Books like my upcoming, The Harrowing, a mix of thriller, horror, and contemporary fantasy, are something that better writers than I are leading with. Jonathan Maberry is one of those authors forging the new hybrid genre, horror/thriller. His Joe Ledger series about a team of special operations agents that confront everything from genetically modified monsters to zombies and Lovecraftian elder things is the product of a lot of gear shifting. And it’s shaking things up. Not an earth quake shake up but something I notice when I browse at a book store. I’ve seen his wonderful Joe Ledger and Dez Fox books shelved as horror, as science fiction, and simply in the general literature heading. I picked up one of his latest, Kill Switch, at the library and it had a Suspense sticker on the spine identical to what was attached to the latest historical mystery from David Morrell.

Another author that’s doing the genre mix and making it work so well is Richard Kadrey. In the Sandman Slim series of books, Kadrey has succeeded in fusing horror fantasy with a hard boiled noir feel. It is a potent mix both with readers and the people who choose shelving position.

Maybe I’m just rationalizing my own lack of focus and short attention span. Or maybe I’m part of a larger trend of writers shifting our genre gears more often. I hope so. Not just to make myself feel better but because of the books. Writers and their work benefit from a broadness of experience. It works the other way as well. Writers who read widely, bring different energies and viewpoints to their work. In all cases, it is books, and publishing, and book selling that benefit. That’s good for everyone.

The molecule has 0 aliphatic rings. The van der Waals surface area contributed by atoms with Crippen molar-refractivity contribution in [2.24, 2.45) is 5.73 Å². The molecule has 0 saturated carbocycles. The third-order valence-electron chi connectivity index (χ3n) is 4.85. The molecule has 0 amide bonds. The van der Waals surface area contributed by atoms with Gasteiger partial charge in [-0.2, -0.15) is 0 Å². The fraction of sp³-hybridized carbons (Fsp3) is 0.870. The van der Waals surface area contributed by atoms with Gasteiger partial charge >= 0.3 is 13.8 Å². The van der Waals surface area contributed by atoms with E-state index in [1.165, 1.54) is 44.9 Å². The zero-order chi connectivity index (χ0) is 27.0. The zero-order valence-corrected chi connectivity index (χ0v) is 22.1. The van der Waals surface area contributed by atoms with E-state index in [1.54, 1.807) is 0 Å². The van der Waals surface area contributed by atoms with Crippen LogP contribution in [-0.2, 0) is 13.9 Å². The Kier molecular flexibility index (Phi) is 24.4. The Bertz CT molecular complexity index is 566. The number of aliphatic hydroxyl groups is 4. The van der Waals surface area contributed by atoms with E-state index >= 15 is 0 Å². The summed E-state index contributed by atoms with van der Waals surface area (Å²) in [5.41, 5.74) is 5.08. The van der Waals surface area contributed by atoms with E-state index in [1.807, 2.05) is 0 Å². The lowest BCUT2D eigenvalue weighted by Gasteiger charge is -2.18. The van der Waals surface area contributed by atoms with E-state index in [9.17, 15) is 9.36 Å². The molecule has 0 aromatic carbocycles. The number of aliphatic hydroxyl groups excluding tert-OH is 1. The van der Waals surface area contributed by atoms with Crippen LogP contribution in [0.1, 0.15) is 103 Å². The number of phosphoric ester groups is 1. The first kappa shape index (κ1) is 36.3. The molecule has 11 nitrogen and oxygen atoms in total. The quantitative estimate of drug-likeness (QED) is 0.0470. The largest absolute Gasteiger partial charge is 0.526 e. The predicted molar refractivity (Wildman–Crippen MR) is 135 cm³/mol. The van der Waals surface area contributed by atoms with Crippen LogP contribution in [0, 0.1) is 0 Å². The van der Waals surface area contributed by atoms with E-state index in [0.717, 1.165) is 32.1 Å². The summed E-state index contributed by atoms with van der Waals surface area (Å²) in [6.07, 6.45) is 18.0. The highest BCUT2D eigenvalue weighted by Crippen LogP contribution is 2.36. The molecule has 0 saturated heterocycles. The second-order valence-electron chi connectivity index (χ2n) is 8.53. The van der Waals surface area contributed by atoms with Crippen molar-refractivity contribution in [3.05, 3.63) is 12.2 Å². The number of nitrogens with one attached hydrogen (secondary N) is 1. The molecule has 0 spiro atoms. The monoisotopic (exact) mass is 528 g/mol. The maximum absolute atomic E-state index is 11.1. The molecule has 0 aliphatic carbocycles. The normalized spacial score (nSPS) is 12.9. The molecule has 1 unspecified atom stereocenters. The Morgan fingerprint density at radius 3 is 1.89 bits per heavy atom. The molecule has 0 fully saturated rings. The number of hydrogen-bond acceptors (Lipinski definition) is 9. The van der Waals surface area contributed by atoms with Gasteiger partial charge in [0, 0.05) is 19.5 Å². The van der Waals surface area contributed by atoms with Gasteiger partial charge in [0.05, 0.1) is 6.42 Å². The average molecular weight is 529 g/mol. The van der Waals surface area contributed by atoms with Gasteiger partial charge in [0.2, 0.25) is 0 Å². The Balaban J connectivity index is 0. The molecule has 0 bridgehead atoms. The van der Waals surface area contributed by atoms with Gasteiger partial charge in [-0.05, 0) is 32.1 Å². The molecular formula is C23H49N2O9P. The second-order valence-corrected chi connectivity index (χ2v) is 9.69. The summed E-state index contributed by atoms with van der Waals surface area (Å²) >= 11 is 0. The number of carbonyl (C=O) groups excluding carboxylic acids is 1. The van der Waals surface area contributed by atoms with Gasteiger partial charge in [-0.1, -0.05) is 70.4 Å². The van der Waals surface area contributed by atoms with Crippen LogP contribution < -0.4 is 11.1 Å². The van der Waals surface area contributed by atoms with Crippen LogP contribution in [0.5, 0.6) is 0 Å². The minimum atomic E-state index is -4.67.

I wish I could make it look easy like Jonathan Maberry does. I don’t know him. We’ve shared some posts on social media and I read his books. (I can’t imagine him reading one of mine.) What I do imagine is him shifting easily, down into the curve and up on the long straight away taking the different bits and pieces of genre and melding them into his own smooth road. I’m getting better at it but the thing is, as I said and I slowly figured out, it’s not about the writer. It is about the books, the finished bits that stand for us in neat rows on the shelf or online display.

So even though it makes my head spin, and I don’t make any of it look easy, I’m going to keep shifting and jumping tracks to make my own road. It will feel so much better sharing it that way.

Robert Dunn’s next book, A Living Grave, is out from Kensington Lyrical in September.


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Goodreads Summary:

The first in a gritty new series featuring sheriff’s detective Katrina Williams, as she investigates moonshine, murder, and the ghosts of her own past…
 Katrina Williams left the Army ten years ago disillusioned and damaged. Now a sheriff’s detective at home in the Missouri Ozarks, Katrina is living her life one case at a time—between mandated therapy sessions—until she learns that she’s a suspect in a military investigation with ties to her painful past.

The disappearance of a local girl is far from the routine distraction, however. Brutally murdered, the girl’s corpse is found by a bottlegger whose information leads Katrina into a tangled web of teenagers, moonshiners, motorcycle clubs, and a fellow veteran battling illness and his own personal demons. Unraveling each thread will take time  Katrina might not have as the Army investigator turns his searchlight on the devastating incident that ended her military career. Now Katrina will need to dig deep for the truth—before she’s found buried…